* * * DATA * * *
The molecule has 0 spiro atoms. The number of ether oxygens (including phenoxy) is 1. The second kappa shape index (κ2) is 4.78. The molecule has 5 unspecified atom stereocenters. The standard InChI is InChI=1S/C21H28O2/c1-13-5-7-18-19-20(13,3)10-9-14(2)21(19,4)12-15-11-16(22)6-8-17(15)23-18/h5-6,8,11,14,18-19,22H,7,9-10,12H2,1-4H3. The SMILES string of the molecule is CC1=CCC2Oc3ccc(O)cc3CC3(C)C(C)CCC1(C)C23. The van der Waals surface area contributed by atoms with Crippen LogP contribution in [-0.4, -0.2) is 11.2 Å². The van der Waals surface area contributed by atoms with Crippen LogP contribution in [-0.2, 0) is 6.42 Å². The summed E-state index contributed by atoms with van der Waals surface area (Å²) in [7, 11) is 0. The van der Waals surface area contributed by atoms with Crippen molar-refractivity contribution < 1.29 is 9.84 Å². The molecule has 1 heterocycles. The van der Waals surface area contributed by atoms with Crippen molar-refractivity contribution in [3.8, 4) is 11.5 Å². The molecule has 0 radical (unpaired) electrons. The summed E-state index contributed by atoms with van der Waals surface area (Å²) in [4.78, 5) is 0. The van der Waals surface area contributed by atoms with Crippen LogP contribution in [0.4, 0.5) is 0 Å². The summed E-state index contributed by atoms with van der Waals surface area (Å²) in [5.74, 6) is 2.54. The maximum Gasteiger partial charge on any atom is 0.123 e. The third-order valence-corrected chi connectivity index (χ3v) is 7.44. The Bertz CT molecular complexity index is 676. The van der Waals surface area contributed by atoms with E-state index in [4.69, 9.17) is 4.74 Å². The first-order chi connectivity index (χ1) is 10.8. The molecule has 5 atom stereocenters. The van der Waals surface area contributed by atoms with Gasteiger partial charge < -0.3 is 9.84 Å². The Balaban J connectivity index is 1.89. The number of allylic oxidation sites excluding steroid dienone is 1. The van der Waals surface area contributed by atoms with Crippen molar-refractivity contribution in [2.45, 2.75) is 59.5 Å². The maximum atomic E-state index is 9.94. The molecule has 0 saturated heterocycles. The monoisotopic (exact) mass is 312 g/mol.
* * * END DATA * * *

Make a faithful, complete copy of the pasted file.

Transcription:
The molecule has 0 spiro atoms. The number of ether oxygens (including phenoxy) is 1. The second kappa shape index (κ2) is 4.78. The molecule has 5 unspecified atom stereocenters. The standard InChI is InChI=1S/C21H28O2/c1-13-5-7-18-19-20(13,3)10-9-14(2)21(19,4)12-15-11-16(22)6-8-17(15)23-18/h5-6,8,11,14,18-19,22H,7,9-10,12H2,1-4H3. The SMILES string of the molecule is CC1=CCC2Oc3ccc(O)cc3CC3(C)C(C)CCC1(C)C23. The van der Waals surface area contributed by atoms with Crippen LogP contribution in [-0.4, -0.2) is 11.2 Å². The van der Waals surface area contributed by atoms with Crippen LogP contribution in [-0.2, 0) is 6.42 Å². The summed E-state index contributed by atoms with van der Waals surface area (Å²) in [7, 11) is 0. The van der Waals surface area contributed by atoms with Crippen molar-refractivity contribution < 1.29 is 9.84 Å². The molecule has 1 heterocycles. The van der Waals surface area contributed by atoms with Crippen molar-refractivity contribution in [3.8, 4) is 11.5 Å². The molecule has 0 radical (unpaired) electrons. The summed E-state index contributed by atoms with van der Waals surface area (Å²) in [4.78, 5) is 0. The van der Waals surface area contributed by atoms with Crippen LogP contribution in [0.4, 0.5) is 0 Å². The summed E-state index contributed by atoms with van der Waals surface area (Å²) in [5.74, 6) is 2.54. The maximum Gasteiger partial charge on any atom is 0.123 e. The third-order valence-corrected chi connectivity index (χ3v) is 7.44. The Bertz CT molecular complexity index is 676. The van der Waals surface area contributed by atoms with E-state index in [4.69, 9.17) is 4.74 Å². The first-order chi connectivity index (χ1) is 10.8. The molecule has 5 atom stereocenters. The van der Waals surface area contributed by atoms with Gasteiger partial charge < -0.3 is 9.84 Å². The Balaban J connectivity index is 1.89. The number of allylic oxidation sites excluding steroid dienone is 1. The van der Waals surface area contributed by atoms with Crippen molar-refractivity contribution in [2.45, 2.75) is 59.5 Å². The maximum atomic E-state index is 9.94. The molecule has 0 saturated heterocycles. The monoisotopic (exact) mass is 312 g/mol.